SEA Urges House to Pass Preventing a Patronage System Act (H.R. 302)

RE: SEA Urges House to Pass Preventing a Patronage System Act (H.R. 302)


Dear Representative:


On behalf of the Senior Executives Association (SEA) – which represents the interests of career federal executives in the Senior Executive Service (SES), those in Senior Level (SL), Scientific and Professional (ST) and equivalent positions and other senior career federal leaders, including our General Schedule members (GS 12-15) – we write to express our emphatic support for passage of the bipartisan Preventing a Patronage System Act (H.R. 302).


The last administration’s attempt to create a Schedule F within the federal service was an affront to Congress’ authority and threatened the apolitical delivery of government services. Taxpayers and businesses alike rely on the institutional knowledge of government executives and the consistent application of the law. Allowing any president to instill a new layer of loyalists in the federal government or “purge” as many as 50,000 apolitical civil servants will undermine the reliable and equal application of the law in favor of returning to the spoils system–a patronage system that the Congress decidedly rejected well over 100 years ago due to its gross inefficiency and politicization of the delivery of government services and distribution of benefits.


There is already an outsized political cadre in the federal government. Over 4,000 political appointees serve at the highest levels of government and at the pleasure of the President. In alignment with our constitutional system, political appointees in Schedule C of the federal government oversee the administration’s policy and provide a politically accountable check on government action, overseen by Senate-confirmed constitutional officers. Supporters of Schedule F offer no justification for creating a second, larger Schedule C. The proposal is duplicative, unnecessary, and harmful to the careful balance of power established in the Civil Service Reform Act of 1978.

Ultimately, the Schedule F debate is a question of who will decide the future of the federal workforce: the President or Congress. If it is the president, taxpayers and regulated entities will experience significant changes in their interactions with government with each new administration. The consistency of the rule of law would be detrimentally undermined.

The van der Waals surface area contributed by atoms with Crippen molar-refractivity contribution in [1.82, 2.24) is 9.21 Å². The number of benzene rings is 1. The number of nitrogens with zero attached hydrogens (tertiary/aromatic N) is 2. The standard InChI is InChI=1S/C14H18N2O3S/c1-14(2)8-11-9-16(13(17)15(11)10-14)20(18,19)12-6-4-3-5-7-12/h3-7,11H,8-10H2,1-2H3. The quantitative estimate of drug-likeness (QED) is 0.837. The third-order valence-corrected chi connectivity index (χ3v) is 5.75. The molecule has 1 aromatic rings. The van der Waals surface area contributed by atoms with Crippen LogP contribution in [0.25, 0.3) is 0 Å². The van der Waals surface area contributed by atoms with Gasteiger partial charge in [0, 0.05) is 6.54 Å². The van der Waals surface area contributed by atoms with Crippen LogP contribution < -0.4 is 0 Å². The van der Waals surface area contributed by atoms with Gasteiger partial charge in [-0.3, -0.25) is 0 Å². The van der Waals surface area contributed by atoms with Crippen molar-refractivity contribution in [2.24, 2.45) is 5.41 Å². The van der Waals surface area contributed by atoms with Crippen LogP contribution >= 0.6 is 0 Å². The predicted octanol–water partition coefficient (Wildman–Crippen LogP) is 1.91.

If the power remains with Congress, Congress can modernize, reform, and increase accountability in the federal workforce without fundamentally undermining the merit system. Congress can ensure not only the consistent application of the law, but also the effective and efficient application of the law. Indeed, a coalition of government management associations has proposed and repeatedly advocated for common sense solutions to modernize the civil service, acknowledging the current system does need reform.


At a time when American trust in government is already low and accusations of politicization are high, the answer is not more politics. It is true accountability that ensures all federal employees are acting in service to the law and Constitution above all else. That is what it means to have a government of laws, not of any one individual.


The Preventing a Patronage Act is a necessary defensive step for Congress to prevent any president from commandeering the federal workforce. But it is only the first step in improving the delivery of government services. Thank you for your consideration of SEA’s perspective.  Please have your staff contact SEA Director of Policy and Outreach Jason Briefel ([email protected]) for further information.



Gregory Brooks

Executive Director